My dad, as you already know, is no slouch at photographing terrestrial vertebrates.
I’ve started planning the upcoming field season in a serious way now—deciding on dates, interviewing potential field assistants. It’s made me think a lot about last field season, and about how much I haven’t yet found an opportunity to mention in this blog. So this post is just going to be a selection of memorable things that happened last field season, without any real theme but with lots of photos.
If you’re impatient for the New Year’s fireworks displays, here are some explosions of color in bird form.
At the Lincoln Park Zoo in Chicago recently, I got the chance to see some particularly charismatic birds, including a colony of squabbling flamingos, and Sophia the young Cinereous Vulture. Abandoned as an egg, Sophia was raised by humans—with a vulture puppet—until she was old enough to rejoin her parents.
The morning I saw her was overcast and cold, but she was in high spirits: a man was raking her enclosure, and while her parents mostly ignored him, Sophia was fascinated. She chased the rake; he shooed her away; she stalked it. “I helped to raise her,” the man said; then, rolling his eyes, “It’s impossible to get anything done with her around.” Eventually he dropped the rake, and Sophia got to investigate.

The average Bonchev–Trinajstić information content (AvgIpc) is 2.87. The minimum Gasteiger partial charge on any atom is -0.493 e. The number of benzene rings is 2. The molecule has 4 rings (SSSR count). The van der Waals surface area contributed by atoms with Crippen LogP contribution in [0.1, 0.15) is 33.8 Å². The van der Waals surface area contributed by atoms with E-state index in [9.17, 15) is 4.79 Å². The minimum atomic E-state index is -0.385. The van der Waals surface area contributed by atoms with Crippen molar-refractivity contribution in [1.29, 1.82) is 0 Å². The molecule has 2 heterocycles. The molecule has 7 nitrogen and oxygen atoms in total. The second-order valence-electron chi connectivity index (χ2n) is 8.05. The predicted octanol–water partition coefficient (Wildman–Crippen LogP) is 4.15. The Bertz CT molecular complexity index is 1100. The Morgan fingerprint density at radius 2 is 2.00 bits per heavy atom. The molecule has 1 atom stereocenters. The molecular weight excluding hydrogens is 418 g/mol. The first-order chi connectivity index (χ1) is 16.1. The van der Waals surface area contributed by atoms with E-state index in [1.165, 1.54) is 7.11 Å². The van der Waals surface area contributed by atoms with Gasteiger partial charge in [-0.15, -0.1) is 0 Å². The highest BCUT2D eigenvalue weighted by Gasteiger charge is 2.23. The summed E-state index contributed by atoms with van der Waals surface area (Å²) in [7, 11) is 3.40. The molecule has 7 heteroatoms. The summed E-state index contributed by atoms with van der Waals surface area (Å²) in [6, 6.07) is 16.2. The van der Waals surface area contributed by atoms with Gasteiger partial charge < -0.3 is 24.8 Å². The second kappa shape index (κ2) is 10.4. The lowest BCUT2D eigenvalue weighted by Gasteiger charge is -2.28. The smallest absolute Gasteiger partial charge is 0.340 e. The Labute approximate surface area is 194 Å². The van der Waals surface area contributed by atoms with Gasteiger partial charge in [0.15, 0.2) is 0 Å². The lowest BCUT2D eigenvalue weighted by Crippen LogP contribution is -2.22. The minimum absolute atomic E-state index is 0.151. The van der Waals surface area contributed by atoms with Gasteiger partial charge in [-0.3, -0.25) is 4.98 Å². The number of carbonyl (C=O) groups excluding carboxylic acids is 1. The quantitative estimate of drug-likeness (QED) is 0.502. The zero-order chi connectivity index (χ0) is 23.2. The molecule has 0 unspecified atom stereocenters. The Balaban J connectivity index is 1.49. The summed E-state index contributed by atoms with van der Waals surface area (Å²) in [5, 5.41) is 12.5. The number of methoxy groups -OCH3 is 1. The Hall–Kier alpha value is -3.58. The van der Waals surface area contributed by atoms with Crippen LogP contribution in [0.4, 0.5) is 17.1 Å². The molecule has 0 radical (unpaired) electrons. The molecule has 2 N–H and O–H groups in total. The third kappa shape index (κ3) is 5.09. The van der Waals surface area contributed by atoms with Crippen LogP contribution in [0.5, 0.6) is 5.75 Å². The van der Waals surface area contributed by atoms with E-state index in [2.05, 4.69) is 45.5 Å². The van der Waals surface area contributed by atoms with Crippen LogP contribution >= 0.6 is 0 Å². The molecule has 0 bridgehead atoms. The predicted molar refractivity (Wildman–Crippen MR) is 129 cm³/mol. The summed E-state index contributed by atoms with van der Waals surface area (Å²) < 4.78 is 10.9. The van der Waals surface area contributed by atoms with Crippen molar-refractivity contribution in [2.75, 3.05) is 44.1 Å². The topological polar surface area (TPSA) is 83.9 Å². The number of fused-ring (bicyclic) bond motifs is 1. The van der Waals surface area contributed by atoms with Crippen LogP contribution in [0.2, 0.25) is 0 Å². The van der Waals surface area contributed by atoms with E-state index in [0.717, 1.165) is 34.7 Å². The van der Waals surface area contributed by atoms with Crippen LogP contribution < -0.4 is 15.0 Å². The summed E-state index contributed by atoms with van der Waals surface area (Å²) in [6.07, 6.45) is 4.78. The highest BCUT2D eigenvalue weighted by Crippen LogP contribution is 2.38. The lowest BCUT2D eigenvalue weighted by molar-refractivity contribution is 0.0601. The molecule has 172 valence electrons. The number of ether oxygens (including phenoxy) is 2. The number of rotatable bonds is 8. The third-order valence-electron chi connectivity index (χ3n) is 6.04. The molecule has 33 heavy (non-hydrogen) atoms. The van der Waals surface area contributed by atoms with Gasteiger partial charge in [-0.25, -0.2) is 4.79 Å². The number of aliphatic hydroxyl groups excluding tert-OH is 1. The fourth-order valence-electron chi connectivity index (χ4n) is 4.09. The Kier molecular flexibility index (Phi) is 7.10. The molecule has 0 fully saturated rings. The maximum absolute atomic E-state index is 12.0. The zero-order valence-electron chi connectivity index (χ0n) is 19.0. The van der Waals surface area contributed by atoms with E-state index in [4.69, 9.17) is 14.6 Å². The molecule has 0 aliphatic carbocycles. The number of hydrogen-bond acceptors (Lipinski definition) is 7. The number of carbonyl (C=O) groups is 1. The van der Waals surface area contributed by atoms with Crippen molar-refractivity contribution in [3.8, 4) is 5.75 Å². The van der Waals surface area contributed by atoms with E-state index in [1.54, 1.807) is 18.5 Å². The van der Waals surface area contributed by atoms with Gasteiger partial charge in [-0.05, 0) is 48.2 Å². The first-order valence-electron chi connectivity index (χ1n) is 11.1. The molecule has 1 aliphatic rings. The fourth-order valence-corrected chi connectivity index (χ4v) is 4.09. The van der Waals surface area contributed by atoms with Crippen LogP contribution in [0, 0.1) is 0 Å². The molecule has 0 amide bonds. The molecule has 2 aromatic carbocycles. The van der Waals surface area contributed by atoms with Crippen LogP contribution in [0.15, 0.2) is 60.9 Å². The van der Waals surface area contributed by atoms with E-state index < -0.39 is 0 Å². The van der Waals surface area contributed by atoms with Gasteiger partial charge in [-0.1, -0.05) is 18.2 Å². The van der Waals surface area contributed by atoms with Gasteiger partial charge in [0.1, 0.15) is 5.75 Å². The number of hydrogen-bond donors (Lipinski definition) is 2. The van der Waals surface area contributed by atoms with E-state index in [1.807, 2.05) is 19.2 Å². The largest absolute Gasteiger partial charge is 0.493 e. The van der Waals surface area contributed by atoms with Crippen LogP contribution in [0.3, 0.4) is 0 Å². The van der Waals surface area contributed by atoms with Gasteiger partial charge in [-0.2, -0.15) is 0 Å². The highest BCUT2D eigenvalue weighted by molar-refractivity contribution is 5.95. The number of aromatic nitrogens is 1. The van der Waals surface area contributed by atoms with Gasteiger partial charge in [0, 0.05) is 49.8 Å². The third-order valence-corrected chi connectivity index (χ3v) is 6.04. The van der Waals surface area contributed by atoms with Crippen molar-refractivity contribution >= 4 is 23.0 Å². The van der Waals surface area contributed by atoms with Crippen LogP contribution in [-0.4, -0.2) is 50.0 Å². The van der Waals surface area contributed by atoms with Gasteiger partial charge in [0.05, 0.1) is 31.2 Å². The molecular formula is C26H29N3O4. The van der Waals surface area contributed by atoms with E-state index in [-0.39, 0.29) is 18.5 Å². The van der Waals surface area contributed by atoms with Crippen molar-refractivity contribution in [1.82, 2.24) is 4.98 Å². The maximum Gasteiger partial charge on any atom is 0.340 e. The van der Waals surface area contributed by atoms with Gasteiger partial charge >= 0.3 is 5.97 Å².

It’s rare that I have photos of the process of banding a nest, since usually everyone is holding a chick and we don’t have any extra hands for photographic documentation. For a few nests, however, I was lucky enough to have my father with us, and boy does he like to photograph things! Thanks to him I can show you what it looks like when we band a nest.
EDIT: If you click on these (or any photos on this blog) you can see them bigger.
After I made such a fuss about catching a sapsucker and a hummingbird early in the season, of course, we caught another sapsucker and another hummingbird. These guys are no longer quite so unprecedented—although they were novel species for me—but they are still awesome.
Male Williamson’s Sapsucker